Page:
The US Supreme Court on Monday handed Google a major win in a long-running copyright battle with Oracle, ruling that the use of the Java programming language for the Android mobile operating system was "fair use."
The 6-2 ruling had been closely watched as a key test of copyright in the digital era, and allows Google to avoid paying out billions to its technology rival.
Justice Stephen Breyer wrote in the 39-page majority opinion that even if Google used copyrightable material, "the copying here at issue nonetheless constituted a fair use. Hence, Google's copying did not violate the copyright law."
The case revolved around whether copyright protection should be extended to application software interfaces (APIs), the bits of code that allow programs and apps to work together, and if so, whether Google's implementation was a "fair use" of copyrighted material.
The case drew interest across the spectrum of technology firms and creative industries, and heated debate on how much copyright protection should be afforded to bits of computer code.
Two separate jury trials ended with a determination that Google's "software interface" did not unfairly use Java code, saving the internet giant from a possible multibillion-dollar verdict.
But an appeals court in 2018 disagreed, saying the software interface is entitled to copyright protection, prompting Google to take the case to the highest US court.
Oracle, which in 2010 obtained the rights to Java when it acquired Sun Microsystems -- which had supported Google's use of Java for Android -- sought $9 billion in damages in its original complaint.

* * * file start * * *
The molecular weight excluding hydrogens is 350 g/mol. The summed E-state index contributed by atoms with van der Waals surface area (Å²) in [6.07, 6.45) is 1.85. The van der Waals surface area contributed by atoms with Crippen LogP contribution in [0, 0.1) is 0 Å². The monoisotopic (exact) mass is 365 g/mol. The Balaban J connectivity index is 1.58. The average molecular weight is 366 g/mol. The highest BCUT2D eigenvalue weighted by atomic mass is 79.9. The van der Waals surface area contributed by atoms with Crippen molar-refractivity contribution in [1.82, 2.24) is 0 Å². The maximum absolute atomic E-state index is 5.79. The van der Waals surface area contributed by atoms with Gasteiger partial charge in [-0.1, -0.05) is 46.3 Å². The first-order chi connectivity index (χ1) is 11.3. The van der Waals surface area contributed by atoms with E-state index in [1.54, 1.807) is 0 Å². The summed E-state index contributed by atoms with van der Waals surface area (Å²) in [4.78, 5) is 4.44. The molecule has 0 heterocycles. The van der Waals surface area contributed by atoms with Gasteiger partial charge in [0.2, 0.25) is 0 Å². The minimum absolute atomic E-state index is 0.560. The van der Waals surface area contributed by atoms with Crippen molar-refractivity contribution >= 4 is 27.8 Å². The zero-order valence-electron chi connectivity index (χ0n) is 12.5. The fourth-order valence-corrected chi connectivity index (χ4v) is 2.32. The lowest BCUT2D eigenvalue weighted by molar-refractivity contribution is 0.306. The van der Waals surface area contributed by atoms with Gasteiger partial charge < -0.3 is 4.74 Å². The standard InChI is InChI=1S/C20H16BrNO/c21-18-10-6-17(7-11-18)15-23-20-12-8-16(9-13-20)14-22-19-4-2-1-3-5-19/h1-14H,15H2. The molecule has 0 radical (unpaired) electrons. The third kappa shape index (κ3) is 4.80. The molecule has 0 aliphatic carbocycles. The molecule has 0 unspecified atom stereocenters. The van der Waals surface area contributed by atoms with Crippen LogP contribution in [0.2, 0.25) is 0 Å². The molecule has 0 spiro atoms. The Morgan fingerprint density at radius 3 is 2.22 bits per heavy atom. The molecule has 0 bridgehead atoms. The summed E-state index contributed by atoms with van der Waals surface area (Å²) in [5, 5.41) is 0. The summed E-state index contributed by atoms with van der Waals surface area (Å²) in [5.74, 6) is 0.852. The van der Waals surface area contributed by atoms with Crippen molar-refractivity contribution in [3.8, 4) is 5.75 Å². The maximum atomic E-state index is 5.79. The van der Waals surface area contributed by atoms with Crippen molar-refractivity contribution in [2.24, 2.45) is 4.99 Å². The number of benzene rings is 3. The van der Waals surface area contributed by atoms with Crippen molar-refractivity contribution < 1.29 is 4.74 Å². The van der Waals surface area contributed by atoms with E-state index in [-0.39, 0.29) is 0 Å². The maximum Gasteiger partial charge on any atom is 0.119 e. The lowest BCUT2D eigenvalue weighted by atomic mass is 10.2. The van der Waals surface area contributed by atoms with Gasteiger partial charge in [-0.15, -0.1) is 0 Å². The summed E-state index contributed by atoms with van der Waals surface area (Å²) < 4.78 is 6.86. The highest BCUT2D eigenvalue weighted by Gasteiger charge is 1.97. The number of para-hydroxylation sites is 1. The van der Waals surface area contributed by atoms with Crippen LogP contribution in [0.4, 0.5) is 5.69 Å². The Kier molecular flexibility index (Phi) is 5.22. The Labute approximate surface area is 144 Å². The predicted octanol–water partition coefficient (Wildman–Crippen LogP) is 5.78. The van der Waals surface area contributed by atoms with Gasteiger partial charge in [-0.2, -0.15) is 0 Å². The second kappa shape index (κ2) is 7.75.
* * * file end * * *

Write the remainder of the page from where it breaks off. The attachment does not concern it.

Google and many Silicon Valley allies have argued that extending copyright protection to APIs would threaten innovation in the fast-evolving digital world.
According to Google, a win for Oracle would "upend the longstanding expectation of software developers that they are free to use existing computer software interfaces to build new programs."
Others said Google would walk away with "intellectual property theft" in a court victory, arguing that it would make it hard to protect any digital property from Chinese misappropriation.
In a dissent, Justice Clarence Thomas, joined by Justice Samuel Alito, wrote that the court should have taken a narrower view of copyright in view of Google's copying of 11,500 lines of code.
"The court wrongly sidesteps the principal question that we were asked to answer: Is declaring code protected by copyright? I would hold that it is. Computer code occupies a unique space in intellectual property," Thomas wrote.
Breyer wrote that new technologies call for a broader view.
"The fact that computer programs are primarily functional makes it difficult to apply traditional copyright concepts in that technological world."
Breyer wrote that Google "reimplemented a user interface, taking only what was needed to allow users to put their accrued talents to work in a new and transformative program."
Law professor Steven Vladeck of the University of Texas said on Twitter the ruling was "a win for Google, but the big issue got punted" because the justices failed to decide on whether this type of software code may be copyrighted.
Boston University law professor Tiffany Li meanwhile called the decision a "huge win for fair use and people who understand how coding works!"